Apple’s decision to create a podcast repository in iTunes in 2005 was a watershed for radio broadcasters and would-be radio broadcasters. It gave us all a method for greatly expanded distribution. But, yes, there was already such a thing as Internet radio. I was already hosting an online show, the original version of The Tech Night Owl LIVE, which was streamed by a now-defunct online network.
Indeed, the key reason I left the small network I was working with was their failure to understand the need to rejigger their production scheme to deliver a version that could be posted on iTunes.
The podcast setup isn’t altogether complicated. You have to create a special RSS feed with a show description, some artwork, and listings for the available downloads. I currently use Feeder, from Reinvented Software, to maintain and submit new episode listings to iTunes.
Recording my shows is probably a tad more complicated than most, because they are, first and foremost, designed to be broadcast on terrestrial radio stations. So I actually upload each show to the network, GCN, as 12 separate files. They insert the ads and broadcast the shows via Westwood One’s satellite system.
The podcast versions I post on iTunes and YouTube come from a stitched version downloaded from the network.
The recording process begins with Rogue Amoeba’s Audio Hijack, which grabs the audio from Skype and an external mic mixer, and combines them into a single file for further editing. Now I understand some podcasters use separate files, where the host and the guest each submit separate recordings that are combined into a single file via cut and paste. That system may provide slightly better audio quality — Skype isn’t perfect — at the expense of adding to the workload and preventing good back and forth discussions where two or more guests might slightly overlap one another.
The Audio Hijack files, saved in AIFF format, are edited in Felt Tip’s Sound Studio. Sometimes I use Amadeus Pro from HairerSoft for further processing.
It’s all less complicated than it sounds. It takes about two hours to record a radio show that consumes three hours on the network with hourly news blocks and commercials. Unless there are some special complications, the editing process takes about three-and-a-half hours, plus the time to upload the completed episodes to the network.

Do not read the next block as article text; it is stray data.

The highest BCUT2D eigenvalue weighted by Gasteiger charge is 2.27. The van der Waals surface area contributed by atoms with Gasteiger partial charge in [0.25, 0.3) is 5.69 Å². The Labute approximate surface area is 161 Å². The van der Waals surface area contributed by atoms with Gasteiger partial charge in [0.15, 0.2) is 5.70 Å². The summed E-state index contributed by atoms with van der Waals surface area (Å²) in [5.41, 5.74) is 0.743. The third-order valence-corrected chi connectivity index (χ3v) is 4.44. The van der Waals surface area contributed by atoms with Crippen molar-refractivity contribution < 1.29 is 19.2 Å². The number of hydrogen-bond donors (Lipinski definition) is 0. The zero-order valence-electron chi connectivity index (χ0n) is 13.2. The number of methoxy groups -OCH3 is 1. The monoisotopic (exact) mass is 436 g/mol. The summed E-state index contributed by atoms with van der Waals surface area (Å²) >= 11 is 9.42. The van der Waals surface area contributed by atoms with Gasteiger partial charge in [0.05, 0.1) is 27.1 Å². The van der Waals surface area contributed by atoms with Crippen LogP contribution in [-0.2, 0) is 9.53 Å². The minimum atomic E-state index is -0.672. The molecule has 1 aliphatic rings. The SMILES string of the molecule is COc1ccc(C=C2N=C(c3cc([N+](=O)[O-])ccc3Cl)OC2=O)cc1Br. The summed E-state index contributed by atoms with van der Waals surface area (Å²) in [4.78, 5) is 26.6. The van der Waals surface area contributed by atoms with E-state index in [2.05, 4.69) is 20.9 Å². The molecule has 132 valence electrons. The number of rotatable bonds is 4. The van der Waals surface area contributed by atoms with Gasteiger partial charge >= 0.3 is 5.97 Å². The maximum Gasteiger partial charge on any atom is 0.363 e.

Now that takes us to GarageBand.
Apple’s free audio editing app is essentially a highly simplified version of Logic Pro X. It’s oriented towards musicians rather than talk radio, and thus doesn’t provide much in the way of tools for recording podcasts. The few features that were available have mostly disappeared over the years.
Now I read an article the other day suggesting that Apple ought to do something to improve podcast support in GarageBand. Perhaps, but I really think the interface would have to be rethought to consider the needs of capturing a radio show.
As you see, I’m using three apps to accommodate most of my needs. In order for GarageBand to provide a suitable replacement, it would have to be able to simultaneously record the audio from multiple external sources that include Skype and other apps. That’s before we get to sound processing and editing.
With my shows, however, most episodes are recorded with Audio Hijack’s Denoising filter. As the name implies, it reduces, but doesn’t eliminate, background noise to provide a reasonable facsimile of a silent background. I realize it’s possible to adjust individual voices via filters to provide a stronger visceral impact, but I prefer to capture the natural sound of everyone involved. What you hear is what you get. Editing is also minimal, since I want to retain the live effect as much as possible; very little is actually discarded.
Could Apple provide a compelling way to manage these chores in a single app? Sure. No doubt, there are better ways to deliver the features we broadcasters need. On the other hand, Apple would have to step on the toes of third-party developers to deliver such an upgrade.
It’s not that Apple doesn’t compete with its own developers from time to time. I suppose Apple could go shopping and acquire the source code for Audio Hijack and somehow combine or adapt it to become part of GarageBand. That assumes that Rogue Amoeba would be willing to sell the app, or that Apple sees the point of expanding GarageBand in that way.
More than likely, the present state of affairs provides the best balance by offering a good selection of audio editing tools in GarageBand and leaving the rest to the developer community.
Indeed, I would like to see Apple make it possible for, say, an app such as Audio Hijack to be released in an iOS version, with the emphasis on iPads. Whatever it takes! As I’ve said before, an iPad could serve as a very flexible medium for recording and editing audio. With the right apps, I can foresee doing all my shows on my wife’s iPad in my home studio or on the road.
First, Apple would have to allow iOS apps to talk to one another in this way, for one app to capture the audio streams from other apps. Possible? Of course. Since Apple has shown more of an inclination to offer productivity features for the iPad in iOS 11, maybe it’ll even be possible in the near future.
As to a podcaster-oriented version of GarageBand, I don’t really see the need. An all-in-one solution? Absolutely!